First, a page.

I recently took a Python and Ruby (but mostly Python) Machine Learning data pipeline live and, almost immediately, hit a pretty significant problem. The issue was this line of code:

model_input = tokenizer.encode_plus(text_to_classify, add_special_tokens=True, return_tensors='pt').to(device_to_use) 

This, which worked, at least for a while, perfectly on my development box. And then I deployed the code and that caused my requirements.txt file to be fulfilled and that's when the trouble started. As I hope you know, requirements.txt is a list of any software components that your project uses along with, sometimes, the version numbers of those software components.

Now I mostly work over in the happy go lucky land of Ruby and the Ruby world has a pretty mature ecosystem at this point where components change but not terribly frequently. The Ruby equivalent to Python's requirements.txt is called Gemfile and like requirements.txt, a Gemfile can include the version of a component. But, because the Ruby world's components tend to be mature, I haven't worried about locking down version numbers for ages. Yes, yes, I know that this is bad but I'm human and fallible.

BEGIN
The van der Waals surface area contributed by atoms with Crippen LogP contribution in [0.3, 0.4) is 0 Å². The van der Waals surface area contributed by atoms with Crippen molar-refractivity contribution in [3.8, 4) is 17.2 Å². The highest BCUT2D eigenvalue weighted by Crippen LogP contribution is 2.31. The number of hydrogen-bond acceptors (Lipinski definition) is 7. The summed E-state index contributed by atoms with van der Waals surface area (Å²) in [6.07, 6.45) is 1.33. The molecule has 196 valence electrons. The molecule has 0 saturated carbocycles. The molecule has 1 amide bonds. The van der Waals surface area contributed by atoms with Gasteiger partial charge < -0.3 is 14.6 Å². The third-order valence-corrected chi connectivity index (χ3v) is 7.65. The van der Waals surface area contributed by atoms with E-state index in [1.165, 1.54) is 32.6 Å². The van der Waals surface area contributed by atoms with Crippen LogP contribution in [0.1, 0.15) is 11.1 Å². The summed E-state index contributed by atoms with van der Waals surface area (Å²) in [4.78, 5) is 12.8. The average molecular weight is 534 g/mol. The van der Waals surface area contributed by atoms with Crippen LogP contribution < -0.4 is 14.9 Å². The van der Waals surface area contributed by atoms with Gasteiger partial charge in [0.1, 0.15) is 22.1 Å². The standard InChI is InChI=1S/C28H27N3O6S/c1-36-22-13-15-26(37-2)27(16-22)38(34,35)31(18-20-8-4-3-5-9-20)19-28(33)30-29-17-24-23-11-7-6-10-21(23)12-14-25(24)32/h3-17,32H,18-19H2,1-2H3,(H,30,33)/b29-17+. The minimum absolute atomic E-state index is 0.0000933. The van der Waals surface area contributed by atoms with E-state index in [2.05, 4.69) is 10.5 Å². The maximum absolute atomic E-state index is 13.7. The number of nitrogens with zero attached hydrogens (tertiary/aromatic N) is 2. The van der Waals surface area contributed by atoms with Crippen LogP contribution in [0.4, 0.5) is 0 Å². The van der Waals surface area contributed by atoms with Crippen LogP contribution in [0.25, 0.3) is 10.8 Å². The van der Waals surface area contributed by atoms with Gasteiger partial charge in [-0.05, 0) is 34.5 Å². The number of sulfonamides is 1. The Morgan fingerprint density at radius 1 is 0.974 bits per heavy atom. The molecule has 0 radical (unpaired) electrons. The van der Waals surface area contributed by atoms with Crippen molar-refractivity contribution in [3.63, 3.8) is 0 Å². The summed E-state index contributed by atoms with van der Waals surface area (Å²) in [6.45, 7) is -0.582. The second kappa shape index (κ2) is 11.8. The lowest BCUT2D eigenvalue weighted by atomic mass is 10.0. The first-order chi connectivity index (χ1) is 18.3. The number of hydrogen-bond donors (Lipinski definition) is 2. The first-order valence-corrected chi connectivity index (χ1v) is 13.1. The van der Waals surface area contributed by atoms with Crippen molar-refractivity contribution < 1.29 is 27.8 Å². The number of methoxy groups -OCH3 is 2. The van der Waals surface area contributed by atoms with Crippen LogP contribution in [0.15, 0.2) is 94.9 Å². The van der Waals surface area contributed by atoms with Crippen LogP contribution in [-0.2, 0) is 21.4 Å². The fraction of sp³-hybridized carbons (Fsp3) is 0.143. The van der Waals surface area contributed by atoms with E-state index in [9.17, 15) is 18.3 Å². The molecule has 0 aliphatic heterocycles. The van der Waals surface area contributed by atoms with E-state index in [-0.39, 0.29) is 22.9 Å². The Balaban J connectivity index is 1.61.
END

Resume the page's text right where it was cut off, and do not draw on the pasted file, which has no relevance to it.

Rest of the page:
So what happened when my code was deployed is that this command was executed:

pip install -R requirements.txt

as part of the underlying Docker build process. And this brought in whatever the latest version of our underlying Machine Learning libraries happened to be. And that broke the line of code above which then led to the expected scramble to:

  • figure out what version I had on my development machine
  • update requirements.txt
  • shut down the cluster of boxes running our pipeline
  • redeploy the code

Here's the sample recommendation:

Always, immediately, lock down the version of any machine learning libraries that you put into requirements.txt. These libraries are changing regularly and their changes can very easily break your code. You need to do this when you add one of these libraries to requirements.txt.